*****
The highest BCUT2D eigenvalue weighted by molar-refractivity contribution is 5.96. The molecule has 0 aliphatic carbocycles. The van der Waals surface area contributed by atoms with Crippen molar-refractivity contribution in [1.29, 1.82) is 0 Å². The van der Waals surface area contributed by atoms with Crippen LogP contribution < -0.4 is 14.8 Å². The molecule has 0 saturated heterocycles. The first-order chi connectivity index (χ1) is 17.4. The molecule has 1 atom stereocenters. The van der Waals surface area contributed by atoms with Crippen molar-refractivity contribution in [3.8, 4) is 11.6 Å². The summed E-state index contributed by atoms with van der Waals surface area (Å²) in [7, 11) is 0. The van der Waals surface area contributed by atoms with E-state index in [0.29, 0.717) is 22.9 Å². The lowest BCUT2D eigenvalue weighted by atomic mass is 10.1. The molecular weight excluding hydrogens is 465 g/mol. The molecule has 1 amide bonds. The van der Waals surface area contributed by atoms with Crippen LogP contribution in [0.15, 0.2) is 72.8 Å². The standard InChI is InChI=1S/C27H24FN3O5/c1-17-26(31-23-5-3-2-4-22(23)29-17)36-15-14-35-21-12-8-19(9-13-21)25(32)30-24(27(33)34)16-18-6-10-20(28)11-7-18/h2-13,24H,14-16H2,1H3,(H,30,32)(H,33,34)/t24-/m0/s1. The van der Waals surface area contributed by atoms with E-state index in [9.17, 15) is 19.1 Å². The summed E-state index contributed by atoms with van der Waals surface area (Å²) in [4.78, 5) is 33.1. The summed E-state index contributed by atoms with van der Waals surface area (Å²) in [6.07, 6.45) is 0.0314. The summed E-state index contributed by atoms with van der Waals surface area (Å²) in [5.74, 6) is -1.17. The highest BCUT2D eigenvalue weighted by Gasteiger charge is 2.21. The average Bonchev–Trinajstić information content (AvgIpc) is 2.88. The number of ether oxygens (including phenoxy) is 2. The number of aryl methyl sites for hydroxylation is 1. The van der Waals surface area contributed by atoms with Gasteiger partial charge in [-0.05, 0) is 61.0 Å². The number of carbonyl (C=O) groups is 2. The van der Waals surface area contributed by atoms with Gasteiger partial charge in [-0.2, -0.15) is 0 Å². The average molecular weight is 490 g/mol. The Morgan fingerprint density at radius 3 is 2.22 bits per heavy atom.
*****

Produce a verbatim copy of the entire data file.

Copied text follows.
The highest BCUT2D eigenvalue weighted by molar-refractivity contribution is 5.96. The molecule has 0 aliphatic carbocycles. The van der Waals surface area contributed by atoms with Crippen molar-refractivity contribution in [1.29, 1.82) is 0 Å². The van der Waals surface area contributed by atoms with Crippen LogP contribution < -0.4 is 14.8 Å². The molecule has 0 saturated heterocycles. The first-order chi connectivity index (χ1) is 17.4. The molecule has 1 atom stereocenters. The van der Waals surface area contributed by atoms with Crippen molar-refractivity contribution in [3.8, 4) is 11.6 Å². The summed E-state index contributed by atoms with van der Waals surface area (Å²) in [7, 11) is 0. The van der Waals surface area contributed by atoms with E-state index in [0.29, 0.717) is 22.9 Å². The lowest BCUT2D eigenvalue weighted by atomic mass is 10.1. The molecular weight excluding hydrogens is 465 g/mol. The molecule has 1 amide bonds. The van der Waals surface area contributed by atoms with Crippen LogP contribution in [0.15, 0.2) is 72.8 Å². The standard InChI is InChI=1S/C27H24FN3O5/c1-17-26(31-23-5-3-2-4-22(23)29-17)36-15-14-35-21-12-8-19(9-13-21)25(32)30-24(27(33)34)16-18-6-10-20(28)11-7-18/h2-13,24H,14-16H2,1H3,(H,30,32)(H,33,34)/t24-/m0/s1. The van der Waals surface area contributed by atoms with E-state index in [9.17, 15) is 19.1 Å². The summed E-state index contributed by atoms with van der Waals surface area (Å²) in [4.78, 5) is 33.1. The summed E-state index contributed by atoms with van der Waals surface area (Å²) in [6.07, 6.45) is 0.0314. The summed E-state index contributed by atoms with van der Waals surface area (Å²) in [5.74, 6) is -1.17. The highest BCUT2D eigenvalue weighted by Gasteiger charge is 2.21. The average Bonchev–Trinajstić information content (AvgIpc) is 2.88. The number of ether oxygens (including phenoxy) is 2. The number of aryl methyl sites for hydroxylation is 1. The van der Waals surface area contributed by atoms with Gasteiger partial charge in [-0.05, 0) is 61.0 Å². The number of carbonyl (C=O) groups is 2. The van der Waals surface area contributed by atoms with Gasteiger partial charge in [-0.2, -0.15) is 0 Å². The average molecular weight is 490 g/mol. The Morgan fingerprint density at radius 3 is 2.22 bits per heavy atom.